After leaving the Army, Andy attended West Georgia College and Mercer University Walter F. George School of Law. Upon graduation from law school in 1950 Andy again served his country as an agent for the Federal Bureau of Investigation. Andy left the FBI to return to Canton and “hang up his shingle” in December 1953. He began practicing law in downtown Canton with Marion Pope before establishing his own firm, where he practiced in all areas of the law for more than fifty years. Andy was also a member of Georgia General Assembly and was first elected state senator in 1956 serving the 51st Senatorial District. Andy was then elected state representative, where he served five consecutive terms.

Daughter Cathy Roach Lacy says her father never talked about his military service until later in life, when the son of one of the men he served with approached him about writing a book about his time in the military. She says it “unleashed many memories for him of his time in the war.” Of the National Cemetery Cathy remarks, “It is such an honor for us and a privilege to know it is right there. I still get a thrill when I see a penny on his tombstone and know that a service member placed it there. That makes me feel good knowing that someone paid him that honor.”

Canton resident Cathy Lacy says finding a penny on her father’s grave is meaningful because it signifies another veteran or military service member has stopped by to remember her father. A coin left on a headstone or at a gravesite is meant as a time-honored message to the deceased soldier’s family that someone visited the grave to pay respect.

Cathy is referring to a custom for visitors to cemeteries to leave coins on headstones of military personnel. A coin left on a headstone or at a grave site is meant as a message to the deceased soldier’s family that someone visited the grave to pay respect. The coins have distinct meanings when left on the headstones of veterans, which vary depending on the denomination. Leaving a penny at the grave means simply that you visited. A nickel indicates that you and the deceased trained at boot camp together, while a dime means you served with the person in some capacity. By leaving a quarter at the grave, you are telling the family that you were with the soldier when he or she was killed. According to tradition the money left at graves in national and state veterans cemeteries is eventually collected and the funds are put toward maintaining the cemetery or paying burial costs for indigent veterans.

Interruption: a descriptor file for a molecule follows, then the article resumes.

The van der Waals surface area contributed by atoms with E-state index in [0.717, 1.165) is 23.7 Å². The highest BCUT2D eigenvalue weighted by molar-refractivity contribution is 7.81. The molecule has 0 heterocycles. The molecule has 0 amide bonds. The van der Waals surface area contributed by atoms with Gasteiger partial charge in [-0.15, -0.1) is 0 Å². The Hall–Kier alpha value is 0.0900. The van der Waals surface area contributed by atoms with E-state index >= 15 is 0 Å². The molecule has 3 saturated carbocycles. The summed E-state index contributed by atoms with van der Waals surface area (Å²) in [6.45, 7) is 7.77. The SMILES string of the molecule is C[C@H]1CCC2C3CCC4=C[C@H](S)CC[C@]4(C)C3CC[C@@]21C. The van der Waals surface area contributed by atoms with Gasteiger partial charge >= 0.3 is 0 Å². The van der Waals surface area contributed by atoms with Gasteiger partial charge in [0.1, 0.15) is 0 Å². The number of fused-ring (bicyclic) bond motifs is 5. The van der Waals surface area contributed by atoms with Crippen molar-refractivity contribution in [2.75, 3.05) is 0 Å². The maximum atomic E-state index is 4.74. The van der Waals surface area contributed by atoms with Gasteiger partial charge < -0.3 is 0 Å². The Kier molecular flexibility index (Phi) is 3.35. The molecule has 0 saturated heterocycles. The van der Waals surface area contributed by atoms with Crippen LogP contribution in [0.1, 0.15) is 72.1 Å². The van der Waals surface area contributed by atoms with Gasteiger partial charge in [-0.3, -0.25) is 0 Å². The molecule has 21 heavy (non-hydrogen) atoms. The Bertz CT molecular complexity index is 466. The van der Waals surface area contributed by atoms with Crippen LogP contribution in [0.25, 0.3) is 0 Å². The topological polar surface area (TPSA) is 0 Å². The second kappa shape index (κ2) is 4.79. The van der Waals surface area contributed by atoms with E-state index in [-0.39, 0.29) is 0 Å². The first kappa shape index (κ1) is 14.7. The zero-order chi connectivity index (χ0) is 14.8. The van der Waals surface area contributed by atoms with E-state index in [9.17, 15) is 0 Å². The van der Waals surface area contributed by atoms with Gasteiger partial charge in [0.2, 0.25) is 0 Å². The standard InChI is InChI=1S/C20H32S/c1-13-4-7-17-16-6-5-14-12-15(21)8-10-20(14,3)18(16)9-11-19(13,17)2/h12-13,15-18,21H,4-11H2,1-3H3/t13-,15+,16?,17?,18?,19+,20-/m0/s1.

Another meaningful time for Andy’s family, and many others, is the Wreaths Across America ceremony each December at Georgia National Cemetery to honor our veterans through the laying of remembrance wreaths on the graves of our country’s fallen heroes and the act of saying the name of each and every veteran aloud.

Each December on National Wreaths Across America Day volunteers donate and place wreaths on each of the graves at the Georgia National Cemetery to remember and honor those who served our country. This year’s event will be on Saturday, December 16, 2023. There is no better time to express our appreciation than during the hustle and bustle of the holiday season with this moving tradition.

Each grave receives a wreath provided through donations to the organization. Families can lay the single wreath on their loved one’s grave if they choose.

Cathy’s younger sister, Christie Geiger, has participated by placing the wreath on their father’s grave and says that several members of the family always attend. Cathy says, “It is so moving. I am glad the cemetery is there and thankful to the man who donated the land.”

Georgia National Cemetery is the second national cemetery in Georgia and the 123rd in the national cemetery system. Burial arrangements are made after death, as with all national cemeteries. Veterans or spouses wishing to be buried in national cemeteries should have the veteran’s military separation papers available to establish eligibility. Under certain circumstances dependent children may also be buried at the site.

The cemetery, located at 1080 Scott Hudgens Drive in Canton, welcomes visitations from sunrise to sunset. For more information visit

Honor and Remember

Visit the Georgia National Cemetery:

Observance of Korean War Veterans Day

Saturday, July 29, 2023
11:00 a.m.

Observance of V-J Day: WWII Veterans Recognition

Saturday, September 2, 2023
11:00 a.m.

Events are held at the Assembly Area in the cemetery.